Kaiya Gordon is a poet, photoshop aficionado, and youtube fan, who lives and works in the San Francisco Bay Area. Kaiya's work is interested in regional California aesthetics, body and disassociation, and examining the emotional failures of language. Kaiya attended the 2014 Northwestern Undergraduate Conference on Literature with a collection of poetry, and their work has been published by The American Academy of Poetry and IPRC's 1001 Journal. This summer, Kaiya will be a poet-in-residence at Residency In The Garden in Portland, Oregon.
What I wanted
was to watch the fish forever —
— how the waves would sweep them up, and
carry them towards the shore.
How they made the water glimmer,
with their rippling bodies —
Scared when we first saw them,
laid on the sand in millions, dead,
we drew back into the Santa Cruz cliffs.
But I loved the sharp disgust we
felt. I loved watching others crush them,
loved feeling appalled. Later,
we admired those who stepped on the
fish, the contact between them.
Furtive, we stepped too, then looked to
see if anyone had noticed.
Then we ran, and played with ocean
foam and we forgot about the fish —
— Now we drive, through
Santa Cruz. And I roll down my
window, eavesdropping on houses
pushed together, sharing secrets.
Out of the car, we run through the
dark street, giddy, massive, and I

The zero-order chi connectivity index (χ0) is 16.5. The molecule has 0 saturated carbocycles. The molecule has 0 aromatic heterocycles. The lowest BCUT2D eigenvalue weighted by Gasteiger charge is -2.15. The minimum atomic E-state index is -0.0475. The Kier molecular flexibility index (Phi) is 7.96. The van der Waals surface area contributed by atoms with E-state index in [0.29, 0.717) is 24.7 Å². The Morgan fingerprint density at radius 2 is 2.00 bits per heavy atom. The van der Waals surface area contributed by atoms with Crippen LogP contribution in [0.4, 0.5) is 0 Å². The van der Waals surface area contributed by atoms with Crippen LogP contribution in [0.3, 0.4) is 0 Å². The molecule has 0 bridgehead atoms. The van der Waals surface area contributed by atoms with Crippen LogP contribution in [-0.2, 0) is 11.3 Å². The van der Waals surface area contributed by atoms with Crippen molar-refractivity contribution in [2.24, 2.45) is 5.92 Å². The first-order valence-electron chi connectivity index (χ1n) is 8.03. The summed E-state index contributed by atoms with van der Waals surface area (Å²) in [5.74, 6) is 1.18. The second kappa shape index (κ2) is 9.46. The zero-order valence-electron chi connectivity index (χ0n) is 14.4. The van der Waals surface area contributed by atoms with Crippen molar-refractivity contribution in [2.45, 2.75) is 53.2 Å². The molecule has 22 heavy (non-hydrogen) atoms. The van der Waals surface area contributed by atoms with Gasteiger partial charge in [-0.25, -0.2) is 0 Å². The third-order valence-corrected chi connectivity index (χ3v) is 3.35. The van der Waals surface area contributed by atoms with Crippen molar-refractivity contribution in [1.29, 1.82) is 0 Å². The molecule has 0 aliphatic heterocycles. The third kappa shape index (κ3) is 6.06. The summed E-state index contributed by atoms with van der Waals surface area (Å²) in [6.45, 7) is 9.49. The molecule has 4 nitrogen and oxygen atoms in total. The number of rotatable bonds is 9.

hold myself, and think: this is the
first time I have lived without a
ribcage. We buy coffee, entrees,
eating under diner-fluorescent
light. I think: my heart has grown bigger
than my hands — —
And while we ran, and while we ate, the fish
came back to life. Gills, crusted and sandy,
bloomed outward to become legs. Mouths
invited oxygen in with gasps; a million
tails stretched out in ecstasy. With that first shock,
they all jumped up: against the setting sun
the fish were dark, the million fish, the fish —
And ocean settles over me like a scarf,
and I press scales into the corners of my eyes.
Now I remember giggles that melted
into ice cream on the roof of my car.
Now I remember our legs, the outfit I
had planned for days, the fineness of your hair.
— The diner squatting furtive, dark, mosquitos
whining, brushing the curve of your neck, the
boy picking fish eyes from between his toes.
And now I curve myself into ocean;
now I loosen my hair, let it flower;
now I remember canvas shoes you wore;
the way my stomach ached; now driving
into the butter air — —
Now we are here: the three of us standing before a wave of fish.
The sea takes the fish in and cradles them,
and each tide whispers with the sound of fish scales
scraping against rock. We don’t talk for a long time.
I soften my gaze to look at the sun. In the light the scales glint.
The fish blink, then wiggle.
"The Fish" was written after a day trip to Santa Cruz, California, during which my friends and I came across thousands of dead silver fish, which had died during a summer heat wave. I was struck by both the visceral, disgusting nature of the bodies, and by their innate beauty. It was shocking how easily I was able to first empathize with death, and then how I forgot about it later, when I was engrossed by the thrill of being young and at a beach. One dead thing felt relatable, but thousands of dead things became morally and aesthetically confusing.
Glass: A Journal of Poetry is published monthly by Glass Poetry Press.
All contents © the author.